The average distance BCVA before treatment was 0.37 ± 0.028. After 3 months of treatment (i.e., after the 3rd intravitreal injection), BCVA increased to 0.502 ± 0.038 and the increase was statistically significant (P < .001). After 6 months of observation, BCVA was stable compared to results in the 3rd month (0.513 ± 0.039 vs 0.502 ± 0.038) with no statistical significance (Table 4, Fig. 7).
Mean central retinal thickness (CRT) before the 1st intravitreal injection of anti-VEGF was 374.90 μm; whereas the mean CRT after 3 monthly anti-VEGF injections was 298.28 μm. In the 5th month of the observation, after 4 anti-VEGF intravitreal injections, the mean CRT was 292.04 μm. A significant improvement in CRT and retinal sensitivity was found after the 1st dose of the anti-VEGF intravitreal injections. The results shown that the anti-VEGF therapy leads to robust functional and morphologic results over months.
Treatment with intravitreal anti-VEGF agents in patients with neovascular AMD strongly improved their visual prognosis. The number of patients with significant visual impairment decreased to 10% from nearly 50%.[18,19]
Visual acuity is the most common studied parameter in ophthalmic research, but is insufficiently sensitive to detect the early stages of macular functional loss or, in later stages of AMD, to detect loss, stabilization, or deterioration of macular function exactly. The inclusion of microperimetry in clinical studies has provided interesting diagnostic as well as prognostic information on macular function of patients with AMD. This method not only allows to control of macular function but provides also an evaluation of the favorable or unfavorable effects of treatment. A number of studies have shown that up to 12 months after anti-VEGF treatment, retinal sensitivity improves,[21–23] but some authors suggest that retinal sensitivity does not improve beyond the point measured after 1 week of treatment.[24,25]
This study shows that MS increased significantly throughout the entire 6-month follow-up period, in contrast to distance to BCVA, where significant improvement was noted only during the first 3 months of observation. This accords with other studies, where the authors showed that light sensitivity measured in microperimetry and visual acuity, improves up to 6 months or even 12 months[21,27] during anti-VEGF therapy. Similar to the results presented in this article, Ozdemir et al, who found an increase of fixation stability and fixation location after intravitreal anti-VEGF treatment.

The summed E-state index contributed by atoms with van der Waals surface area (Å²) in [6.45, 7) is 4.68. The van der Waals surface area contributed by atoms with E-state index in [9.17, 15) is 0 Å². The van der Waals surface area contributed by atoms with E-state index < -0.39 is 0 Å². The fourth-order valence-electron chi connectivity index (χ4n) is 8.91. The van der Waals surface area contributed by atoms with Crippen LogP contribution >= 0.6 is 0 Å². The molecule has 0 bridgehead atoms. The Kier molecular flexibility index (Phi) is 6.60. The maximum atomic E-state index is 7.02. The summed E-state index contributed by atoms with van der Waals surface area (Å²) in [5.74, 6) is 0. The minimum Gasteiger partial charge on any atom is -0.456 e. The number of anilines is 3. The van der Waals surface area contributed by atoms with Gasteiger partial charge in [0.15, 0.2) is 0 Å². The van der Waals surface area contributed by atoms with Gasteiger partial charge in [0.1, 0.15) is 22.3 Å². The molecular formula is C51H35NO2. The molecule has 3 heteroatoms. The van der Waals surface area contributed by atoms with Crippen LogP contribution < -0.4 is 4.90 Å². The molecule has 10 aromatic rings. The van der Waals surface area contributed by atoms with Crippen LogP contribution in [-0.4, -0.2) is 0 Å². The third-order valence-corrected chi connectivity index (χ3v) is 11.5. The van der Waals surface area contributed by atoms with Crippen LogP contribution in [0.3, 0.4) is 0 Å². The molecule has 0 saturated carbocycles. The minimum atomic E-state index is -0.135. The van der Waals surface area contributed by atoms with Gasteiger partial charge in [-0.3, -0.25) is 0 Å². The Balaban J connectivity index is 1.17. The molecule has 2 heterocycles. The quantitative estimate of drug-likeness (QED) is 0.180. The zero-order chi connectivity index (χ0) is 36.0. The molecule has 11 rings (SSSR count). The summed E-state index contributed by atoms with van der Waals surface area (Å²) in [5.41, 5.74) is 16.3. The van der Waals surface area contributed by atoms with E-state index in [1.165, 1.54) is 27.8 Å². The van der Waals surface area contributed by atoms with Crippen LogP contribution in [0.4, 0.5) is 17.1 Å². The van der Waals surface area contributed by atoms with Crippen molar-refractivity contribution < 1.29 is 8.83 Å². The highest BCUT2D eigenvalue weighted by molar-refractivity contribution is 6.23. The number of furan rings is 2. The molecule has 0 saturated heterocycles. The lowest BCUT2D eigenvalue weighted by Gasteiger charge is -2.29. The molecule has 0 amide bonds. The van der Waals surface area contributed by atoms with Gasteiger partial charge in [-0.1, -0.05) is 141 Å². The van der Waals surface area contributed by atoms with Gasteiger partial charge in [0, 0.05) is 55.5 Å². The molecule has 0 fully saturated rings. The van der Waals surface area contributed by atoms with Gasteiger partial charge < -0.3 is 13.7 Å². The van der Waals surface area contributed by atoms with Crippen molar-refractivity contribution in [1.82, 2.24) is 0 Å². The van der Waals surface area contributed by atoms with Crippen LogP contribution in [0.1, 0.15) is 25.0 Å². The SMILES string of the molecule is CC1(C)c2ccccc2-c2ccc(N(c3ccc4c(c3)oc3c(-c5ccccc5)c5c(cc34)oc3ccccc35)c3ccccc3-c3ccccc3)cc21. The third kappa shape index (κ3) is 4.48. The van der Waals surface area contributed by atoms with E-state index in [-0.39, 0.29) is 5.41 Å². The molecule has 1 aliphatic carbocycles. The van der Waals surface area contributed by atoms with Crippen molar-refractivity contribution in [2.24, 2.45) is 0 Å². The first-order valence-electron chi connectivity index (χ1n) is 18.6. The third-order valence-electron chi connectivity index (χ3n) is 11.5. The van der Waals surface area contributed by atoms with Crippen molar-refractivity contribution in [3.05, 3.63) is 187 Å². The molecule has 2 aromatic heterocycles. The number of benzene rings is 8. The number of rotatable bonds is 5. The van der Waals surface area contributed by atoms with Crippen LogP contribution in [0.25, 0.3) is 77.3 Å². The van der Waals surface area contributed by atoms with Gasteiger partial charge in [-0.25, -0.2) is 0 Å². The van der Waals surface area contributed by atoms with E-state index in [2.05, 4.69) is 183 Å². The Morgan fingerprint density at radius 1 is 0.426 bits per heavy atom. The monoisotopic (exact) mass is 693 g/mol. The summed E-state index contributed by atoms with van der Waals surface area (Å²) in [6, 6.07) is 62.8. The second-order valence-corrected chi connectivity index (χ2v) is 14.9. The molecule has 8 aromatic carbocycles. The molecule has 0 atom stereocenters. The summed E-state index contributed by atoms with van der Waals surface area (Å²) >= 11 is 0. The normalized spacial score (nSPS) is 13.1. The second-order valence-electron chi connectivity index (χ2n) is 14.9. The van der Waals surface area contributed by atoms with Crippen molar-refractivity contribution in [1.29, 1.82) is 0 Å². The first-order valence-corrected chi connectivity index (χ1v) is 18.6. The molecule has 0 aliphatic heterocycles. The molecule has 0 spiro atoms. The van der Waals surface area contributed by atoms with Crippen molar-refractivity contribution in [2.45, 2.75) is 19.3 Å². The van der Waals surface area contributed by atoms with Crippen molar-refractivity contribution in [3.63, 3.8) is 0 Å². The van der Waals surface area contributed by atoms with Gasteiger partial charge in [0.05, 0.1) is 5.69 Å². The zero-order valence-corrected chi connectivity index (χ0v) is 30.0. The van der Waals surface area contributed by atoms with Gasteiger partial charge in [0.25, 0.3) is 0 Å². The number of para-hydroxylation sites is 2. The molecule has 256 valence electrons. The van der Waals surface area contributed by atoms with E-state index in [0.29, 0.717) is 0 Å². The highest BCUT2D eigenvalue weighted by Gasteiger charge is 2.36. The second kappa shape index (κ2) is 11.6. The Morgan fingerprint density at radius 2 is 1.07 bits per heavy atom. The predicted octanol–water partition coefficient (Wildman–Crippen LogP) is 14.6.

There was an increase in fixation stability between the 1st, 2nd, and 3rd examination sessions in the better eye of patients in the AMD group. It was observed a significant increase of percentage of eyes with stable fixation after 6 months of observation. It is already known that fixation stability in people with acquired macular disease can be improved through training, potentially leading to improved performance in visual tasks. The extrafoveal preferential retinal locus (PRL) is developed on which eye movements are centered. It is possible to improve visual performance in patients with macular disease following fixation training on a new PRL. However, the location with greatest sensitivity on microperimetry is unlikely to represent the location with the best visual acuity, even if eccentricity is taken into account.
Microperimetry is a valuable tool to assess macular functions in patients with AMD, especially when BCVA alone can be misleading. Tran and Herbort showed that more than a third of patients with AMD had bad or very bad results in a microperimetry examination in parallel with good visual acuity. On the contrary, longitudinal functional improvement of the retina after intravitreal anti-VEGF treatment was observed and presented in the results of this article. Within 6 months of observation, mean sensitivity of the retina increased by 33% (6.47 dB at baseline vs 9.688 dB after 6 months).